PRIEST RIVER — The West Bonner County School Board unanimously approved three proposed science curriculums at the Dec. 15 meeting.
A committee formed of WBCSD educators and community members first met in April 2021. The committee reviewed 77 sample curriculum from the state list of curriculums vetted by the state curriculum committee.
Teachers across the district had the opportunity to review the curriculum choices and provide feedback to the committee in September and October. The total cost for the curriculum is expected to be $151,257.27 for students in kindergarten through 12th grade.
On Oct. 26, a community open house was held at the district office.
Michelle Barnes, fourth grade teacher at Priest Lake Elementary and a committee member, presented the curriculum proposal to the board at the meeting.
“[At the community open house] There was no further input from the community as we were the only ones there,” she said.
As there was no input from the community, Barnes said the proposal is based on the committee’s knowledge as community members and teachers.
For grades K-5, the science curriculum will be the Carolina Building Blocks. An interactive curriculum with a variety of activities, Barnes said it is age appropriate and meets Idaho State Standards.
The curriculum includes learning kits with supplies and hands-on activities as well as online resources and support. The publisher is Carolina Biological Supply Company and the curriculum costs $60,318.90.
For sixth through eighth grade, the science curriculum is from Amplify and costs $45,219.87. It meets Idaho education standards and is a phenomena-based approach curriculum with unique interactive activities throughout, said Barnes.
In addition, there are interactive videos on body systems and other topics, which provide in-depth learning opportunities. As an example, one of the videos is on testing blood levels, she said.
Trustee Magaret Hall said she was concerned about the digital component and asked if it would negatively affect students who did not have internet access at home.
Superintendent Paul Anselmo clarified that this digital aspect of the curriculum would be used in class and that printouts and reading material would be printed at school for students to take home.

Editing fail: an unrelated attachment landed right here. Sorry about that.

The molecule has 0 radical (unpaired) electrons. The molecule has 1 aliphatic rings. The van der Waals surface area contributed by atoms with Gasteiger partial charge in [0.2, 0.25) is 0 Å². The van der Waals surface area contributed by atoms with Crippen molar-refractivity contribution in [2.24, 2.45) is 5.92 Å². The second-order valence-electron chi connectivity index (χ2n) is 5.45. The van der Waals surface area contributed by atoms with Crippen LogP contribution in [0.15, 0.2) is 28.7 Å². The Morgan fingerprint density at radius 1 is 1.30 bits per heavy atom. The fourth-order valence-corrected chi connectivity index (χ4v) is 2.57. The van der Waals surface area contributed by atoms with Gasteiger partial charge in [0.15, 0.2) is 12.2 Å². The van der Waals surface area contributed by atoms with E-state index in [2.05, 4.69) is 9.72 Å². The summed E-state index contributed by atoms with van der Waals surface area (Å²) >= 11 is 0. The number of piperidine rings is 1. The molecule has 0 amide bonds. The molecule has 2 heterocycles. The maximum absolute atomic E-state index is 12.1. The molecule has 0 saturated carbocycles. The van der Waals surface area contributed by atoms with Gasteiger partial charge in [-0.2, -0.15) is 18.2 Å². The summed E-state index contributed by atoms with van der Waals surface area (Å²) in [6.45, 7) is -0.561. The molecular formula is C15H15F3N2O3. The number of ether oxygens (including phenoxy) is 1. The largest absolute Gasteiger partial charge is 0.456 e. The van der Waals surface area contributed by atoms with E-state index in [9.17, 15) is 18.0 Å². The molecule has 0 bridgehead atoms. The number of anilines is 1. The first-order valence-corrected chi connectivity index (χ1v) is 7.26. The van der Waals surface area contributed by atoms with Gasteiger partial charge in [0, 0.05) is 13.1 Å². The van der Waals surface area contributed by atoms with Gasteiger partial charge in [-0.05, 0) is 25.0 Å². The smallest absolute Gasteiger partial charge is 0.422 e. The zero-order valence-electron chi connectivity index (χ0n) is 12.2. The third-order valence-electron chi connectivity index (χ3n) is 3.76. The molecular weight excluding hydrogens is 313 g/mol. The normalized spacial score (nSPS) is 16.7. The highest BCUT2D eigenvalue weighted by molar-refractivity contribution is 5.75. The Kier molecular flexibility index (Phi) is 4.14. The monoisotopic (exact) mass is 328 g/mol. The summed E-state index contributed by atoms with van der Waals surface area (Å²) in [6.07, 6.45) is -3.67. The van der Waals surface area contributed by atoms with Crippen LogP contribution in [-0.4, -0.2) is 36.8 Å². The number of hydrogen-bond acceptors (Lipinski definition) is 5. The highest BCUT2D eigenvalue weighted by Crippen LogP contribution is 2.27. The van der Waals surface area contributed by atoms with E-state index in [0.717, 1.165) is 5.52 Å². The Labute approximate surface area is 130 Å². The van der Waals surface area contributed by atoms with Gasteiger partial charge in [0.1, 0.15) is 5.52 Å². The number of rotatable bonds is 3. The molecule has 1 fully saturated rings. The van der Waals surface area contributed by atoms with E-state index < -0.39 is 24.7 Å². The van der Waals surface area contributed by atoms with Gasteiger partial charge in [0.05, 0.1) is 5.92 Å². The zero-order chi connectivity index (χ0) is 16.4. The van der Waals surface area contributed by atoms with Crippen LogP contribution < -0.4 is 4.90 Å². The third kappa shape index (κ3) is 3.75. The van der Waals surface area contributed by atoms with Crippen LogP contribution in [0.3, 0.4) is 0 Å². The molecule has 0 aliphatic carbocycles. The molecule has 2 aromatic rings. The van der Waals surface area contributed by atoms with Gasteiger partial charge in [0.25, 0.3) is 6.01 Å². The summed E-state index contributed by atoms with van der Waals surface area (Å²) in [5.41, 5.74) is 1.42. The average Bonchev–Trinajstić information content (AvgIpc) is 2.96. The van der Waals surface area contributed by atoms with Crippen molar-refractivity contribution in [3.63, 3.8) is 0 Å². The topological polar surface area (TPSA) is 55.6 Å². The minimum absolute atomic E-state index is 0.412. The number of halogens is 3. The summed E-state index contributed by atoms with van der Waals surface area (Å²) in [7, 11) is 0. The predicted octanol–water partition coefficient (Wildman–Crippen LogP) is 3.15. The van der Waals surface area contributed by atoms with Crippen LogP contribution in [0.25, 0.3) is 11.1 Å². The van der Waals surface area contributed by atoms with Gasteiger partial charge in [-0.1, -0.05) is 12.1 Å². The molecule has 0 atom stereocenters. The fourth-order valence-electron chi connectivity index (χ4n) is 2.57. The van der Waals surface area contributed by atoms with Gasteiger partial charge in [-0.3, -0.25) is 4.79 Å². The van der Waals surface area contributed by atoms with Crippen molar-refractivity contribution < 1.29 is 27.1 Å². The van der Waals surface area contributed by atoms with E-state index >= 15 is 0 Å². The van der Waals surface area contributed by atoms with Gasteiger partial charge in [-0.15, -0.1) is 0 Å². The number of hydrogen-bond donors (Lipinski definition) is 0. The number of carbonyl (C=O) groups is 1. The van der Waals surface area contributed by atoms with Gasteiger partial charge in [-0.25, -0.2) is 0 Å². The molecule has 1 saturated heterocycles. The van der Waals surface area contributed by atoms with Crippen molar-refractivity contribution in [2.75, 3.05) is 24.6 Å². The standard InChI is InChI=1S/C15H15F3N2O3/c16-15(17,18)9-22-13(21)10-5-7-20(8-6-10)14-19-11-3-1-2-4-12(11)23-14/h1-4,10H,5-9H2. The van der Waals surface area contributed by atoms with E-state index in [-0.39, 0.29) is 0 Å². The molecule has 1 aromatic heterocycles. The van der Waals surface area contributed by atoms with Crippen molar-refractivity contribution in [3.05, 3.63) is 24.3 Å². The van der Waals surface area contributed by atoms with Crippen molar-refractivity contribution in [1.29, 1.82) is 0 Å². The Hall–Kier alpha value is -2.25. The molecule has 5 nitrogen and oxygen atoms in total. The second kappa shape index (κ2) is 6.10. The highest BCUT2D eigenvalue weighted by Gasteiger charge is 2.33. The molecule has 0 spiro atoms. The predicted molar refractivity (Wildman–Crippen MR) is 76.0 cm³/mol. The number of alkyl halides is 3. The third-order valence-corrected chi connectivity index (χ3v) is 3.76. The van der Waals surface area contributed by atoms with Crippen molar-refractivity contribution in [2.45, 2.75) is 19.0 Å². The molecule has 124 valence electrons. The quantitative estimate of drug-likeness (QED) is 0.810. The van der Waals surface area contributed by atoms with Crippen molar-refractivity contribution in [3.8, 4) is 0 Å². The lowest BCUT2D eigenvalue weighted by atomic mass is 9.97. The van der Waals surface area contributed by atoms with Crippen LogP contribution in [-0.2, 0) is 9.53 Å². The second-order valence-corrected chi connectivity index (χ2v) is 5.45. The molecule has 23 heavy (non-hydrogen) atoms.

Barnes added that due to the six-year online subscription for all the curriculums, it gives the district access to updates. Content and ease of use were among the areas considered by the committee when reviewing the curriculums, she added.
She said that the science curriculums that committee proposed went above and beyond, focusing on state standards and what employers want versus a traditional education approach that is textbook heavy.
At the high school level, there were two curriculum recommendations. BioZone which costs $43,104 and covers earth and space sciences for ninth grade, Biology for tenth grade, physical sciences for eleventh grade, and electives chemistry in the earth systems and physics of the universe. The two science electives are for graduation science, technology, engineering and math certifications.
There are two testing options provided, an online option that is similar to state testing, and Examview, which teachers are familiar with, said Barnes. Both include teacher resources that can be modified by the teacher to match instruction, she added.
Barnes said students will be able to take notes in their textbook and complete work assignments in them. Textbooks will be replaced every year for the next student. Math standards are also integrated into the science curriculum when appropriated, she added.
The second curriculum for high school is Cengage, which is under the National Geographic umbrella and costs $2,614.50. It meets Idaho science standards and covers anatomy and physiology.
Since the curriculum is digital and not a physical textbook that cannot be updated, Trustee Troy Renihold asked what the district would do in the future if they no longer liked the content.
Anslemo said he imagined the district could leave the contract if there were drastic changes made to the curriculum. However, he said he did not expect the curriculum to change a lot in the next few years.
“All these programs are not the end-all, be-all for what teachers teach. They provide resources for them,” said Anselmo. “If there are parts in there that don’t meet standards or are topics that the Legislature says we don’t teach in Idaho then they [will not be taught].”
“Our job as the district is to ensure we are teaching what the legislature of the state of Idaho has told us to teach,” he said.
The total cost of the new science curriculums for the next six year is $151,257.27. This includes the online resources and differentiated instructional support for all grades.
Professional development time will be provided to the teachers in support of an effective roll out, said Barnes.
For the curriculums that first year of consumable costs will be covered by the kits and other lab/experiment equipment the curriculum will be provided. The superintendent and the board discussed replacing lab and learning activity consumables by either reordering replacement parts from the curriculum providers or outside sources. There was discussion of their being room in the consumable budget to replace equipment annually.
Regular WBCSD Board of Trustees meetings are be held the third Wednesday of every month at 6 p.m., at the WBCSD Administrative Office on 134 Main Street, Priest River. Meetings can be watched live or at a later time on the district’s Facebook page “West Bonner School District 83.”